I incorporate a post-drumming group conversation about the experience into my programs whenever possible and appropriate. I firmly believe that we can reinforce and deepen the lessons learned as individuals and as groups when we talk about them together. In fact, I see these conversations as extensions of the drumming interactions; we are continuing the "jam session" by using our voices and our language, just as we jammed with the percussion instruments!

My job is to facilitate these vocal interactions, just as I facilitated the drumming sessions. I've studied some of the different ways that trained facilitators and mediators do this. There is an organization devoted to facilitation called the International Association of Facilitators Drum Circle Facilitation has much in common with the goals and methods of other types of professional facilitators.

Basically I ask the participants to individually say a few words about: -What did you observe about yourself and the group during the drumming? -Do you feel differently now than you did before the drumming? If so, describe the change. -What is one lesson you learned about yourself and about the group because of the drumming?

I have a repertoire of 15 questions from which I choose, depending upon the group and their themes and goals. I ask the participants to freely call out their responses, I then facilitate these responses into the conversation, just as I facilitated the patterns the participants played during the drumming.

This is particularly effective in my corporate work, because my clients see the direct, positive results of the program in the responses of the participants. The lessons experienced are also reinforced by the conversation. The participants also realize that their individual reactions have much in common with other peoples' reactions... this further reinforces the bonding that came out of the drumming.

Of course, my job is also to make these conversation appropriate to the group members, so I will use language and metaphors that are designed to work with different age groups and different types of programs (community, therapeutic, school, corporate, etc.). The conversations that arise out of these post-drumming sessions also help the participants to get to know each other better as individuals, as well as opening the way for future conversations together.

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Where do you go to look for Djembe player jobs?

Good question... there are a lot of possible answers to it, though.  To be completely upfront, though, you will have to work long, hard and smart to develop a career as a djembe player!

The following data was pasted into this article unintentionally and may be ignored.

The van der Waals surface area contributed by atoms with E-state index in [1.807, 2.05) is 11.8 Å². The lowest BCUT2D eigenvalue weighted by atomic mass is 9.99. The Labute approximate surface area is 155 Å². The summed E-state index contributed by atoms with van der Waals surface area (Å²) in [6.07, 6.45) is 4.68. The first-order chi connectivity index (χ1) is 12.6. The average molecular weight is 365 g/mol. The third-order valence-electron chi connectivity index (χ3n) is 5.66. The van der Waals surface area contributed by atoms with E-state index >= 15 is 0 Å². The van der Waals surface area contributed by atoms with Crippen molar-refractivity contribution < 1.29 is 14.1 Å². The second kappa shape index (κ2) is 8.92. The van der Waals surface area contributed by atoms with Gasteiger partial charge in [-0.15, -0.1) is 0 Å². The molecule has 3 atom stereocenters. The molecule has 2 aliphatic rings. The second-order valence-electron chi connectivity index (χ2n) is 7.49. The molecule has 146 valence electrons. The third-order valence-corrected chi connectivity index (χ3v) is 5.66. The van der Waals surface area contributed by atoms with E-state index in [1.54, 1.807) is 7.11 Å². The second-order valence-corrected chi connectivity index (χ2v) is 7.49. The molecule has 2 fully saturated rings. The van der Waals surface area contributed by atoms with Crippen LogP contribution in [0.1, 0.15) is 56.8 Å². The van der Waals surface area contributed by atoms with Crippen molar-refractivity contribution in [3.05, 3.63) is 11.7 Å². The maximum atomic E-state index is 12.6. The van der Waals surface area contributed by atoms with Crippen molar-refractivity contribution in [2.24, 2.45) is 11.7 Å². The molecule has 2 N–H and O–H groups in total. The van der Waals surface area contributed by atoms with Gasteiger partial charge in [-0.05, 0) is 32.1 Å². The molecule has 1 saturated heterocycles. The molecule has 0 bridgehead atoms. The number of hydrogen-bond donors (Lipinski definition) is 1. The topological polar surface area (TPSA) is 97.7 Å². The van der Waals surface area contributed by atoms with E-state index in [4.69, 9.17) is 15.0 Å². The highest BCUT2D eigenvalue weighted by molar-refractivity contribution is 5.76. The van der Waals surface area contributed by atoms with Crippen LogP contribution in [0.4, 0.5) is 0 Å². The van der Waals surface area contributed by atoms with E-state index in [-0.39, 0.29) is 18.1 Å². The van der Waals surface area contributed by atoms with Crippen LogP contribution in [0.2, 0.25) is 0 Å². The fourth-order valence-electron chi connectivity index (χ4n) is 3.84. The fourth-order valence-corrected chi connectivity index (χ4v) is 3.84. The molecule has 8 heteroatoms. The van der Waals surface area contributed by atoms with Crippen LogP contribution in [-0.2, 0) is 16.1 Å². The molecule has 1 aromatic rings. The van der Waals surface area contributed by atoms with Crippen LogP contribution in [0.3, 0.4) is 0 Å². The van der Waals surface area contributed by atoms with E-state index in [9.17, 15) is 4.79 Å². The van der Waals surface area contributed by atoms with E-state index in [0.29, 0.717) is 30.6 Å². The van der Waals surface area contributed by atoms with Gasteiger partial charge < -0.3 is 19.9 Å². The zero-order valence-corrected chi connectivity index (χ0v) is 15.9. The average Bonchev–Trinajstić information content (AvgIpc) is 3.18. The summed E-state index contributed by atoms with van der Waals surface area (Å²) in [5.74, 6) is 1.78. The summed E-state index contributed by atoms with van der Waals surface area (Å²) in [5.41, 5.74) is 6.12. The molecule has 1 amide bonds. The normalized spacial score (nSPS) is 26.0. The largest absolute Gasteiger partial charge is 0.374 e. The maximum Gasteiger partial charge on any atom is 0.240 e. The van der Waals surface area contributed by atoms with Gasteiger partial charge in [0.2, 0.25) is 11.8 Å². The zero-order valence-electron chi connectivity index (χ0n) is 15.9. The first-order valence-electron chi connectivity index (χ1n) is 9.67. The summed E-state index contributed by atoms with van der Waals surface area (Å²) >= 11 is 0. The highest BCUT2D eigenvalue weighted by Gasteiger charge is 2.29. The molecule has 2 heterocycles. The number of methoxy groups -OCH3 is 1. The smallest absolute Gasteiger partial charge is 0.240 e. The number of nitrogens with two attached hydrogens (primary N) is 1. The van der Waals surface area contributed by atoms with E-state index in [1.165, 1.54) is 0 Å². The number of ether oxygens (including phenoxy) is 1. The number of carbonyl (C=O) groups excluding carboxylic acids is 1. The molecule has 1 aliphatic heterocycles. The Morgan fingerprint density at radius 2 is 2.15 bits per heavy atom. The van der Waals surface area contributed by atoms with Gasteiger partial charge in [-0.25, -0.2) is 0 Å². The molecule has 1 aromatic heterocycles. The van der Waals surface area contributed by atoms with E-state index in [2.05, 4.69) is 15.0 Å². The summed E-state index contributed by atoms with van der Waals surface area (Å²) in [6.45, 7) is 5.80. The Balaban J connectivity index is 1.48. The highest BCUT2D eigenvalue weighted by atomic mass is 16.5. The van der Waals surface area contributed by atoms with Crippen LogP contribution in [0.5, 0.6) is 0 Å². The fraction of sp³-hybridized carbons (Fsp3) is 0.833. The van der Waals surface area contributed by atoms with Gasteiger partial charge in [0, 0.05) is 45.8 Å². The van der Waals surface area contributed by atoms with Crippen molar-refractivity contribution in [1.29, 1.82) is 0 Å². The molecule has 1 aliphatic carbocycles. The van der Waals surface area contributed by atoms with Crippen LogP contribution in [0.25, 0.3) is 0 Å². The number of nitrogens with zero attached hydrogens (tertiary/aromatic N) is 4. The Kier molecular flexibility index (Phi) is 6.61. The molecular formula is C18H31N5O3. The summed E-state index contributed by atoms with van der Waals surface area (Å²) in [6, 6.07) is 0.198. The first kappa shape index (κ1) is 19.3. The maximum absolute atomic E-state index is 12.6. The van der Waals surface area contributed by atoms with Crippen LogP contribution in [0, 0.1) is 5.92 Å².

However, some options:

  • You can teach (assuming you have spent years learning from source teachers and have their blessing to pass this on to others)
  • You can play djembe in a band that plays African music
  • You can play djembe, along with other percussion such as congas, bongos, shekere, other shakers, bells, blocks, etc. in a band that plays popular musical styles (rock, R&B, funk, etc.)
  • You can accompany African dance classes
  • You can use the djembe as your primary instruments in leading drum circles (again, after studying the art and techniques of drum circle facilitation)

The larger metro areas (New York, L.A., Chicago, etc.,) will offer more opportunities than smaller towns.  Of course, there will also be a lot more people playing djembes in this area. All of these require dedicated, focused, disciplined, intentional and respectful work.  Very importantly, get out and play!  Network with other musicians of all types, be supportive of others and it will be more likely that others will be supportive of you.

How do I measure my conga drums for new heads?

The pre-mounted heads for congas, bongos & djembes are sized by head diameter. The head diameter is measured across the middle, the widest part, of the top of the drum shell, from the outside of the shell, to the outside of the shell on the opposite side. LP Congas heads measure: Quinto- 11", Conga- 11-3/4" & Tumba- 12-1/2".

How can i fix overtones and ringing sounds my conga makes?

Many contemporary Congas (Tumbadoras) have more overtone ringing than older Congas because of a combination of a number of reasons, including the need to serve modern musical styles, head materials, and construction materials. That said, we can greatly reduce the ringing by making sure that the instrument is in tune with itself, and is tuned to it's best resonant frequencies.

Briefly, make sure that the pitch over each lug is the same as the other lugs, and experiment with tuning the instrument to different pitches, and ranges of pitches within it's basic range. Of course, larger Tumbadoras should be tuned lower than small ones starting from the low Tumba, moving to the mid-range Conga and continuing to the high-pitched Quinto.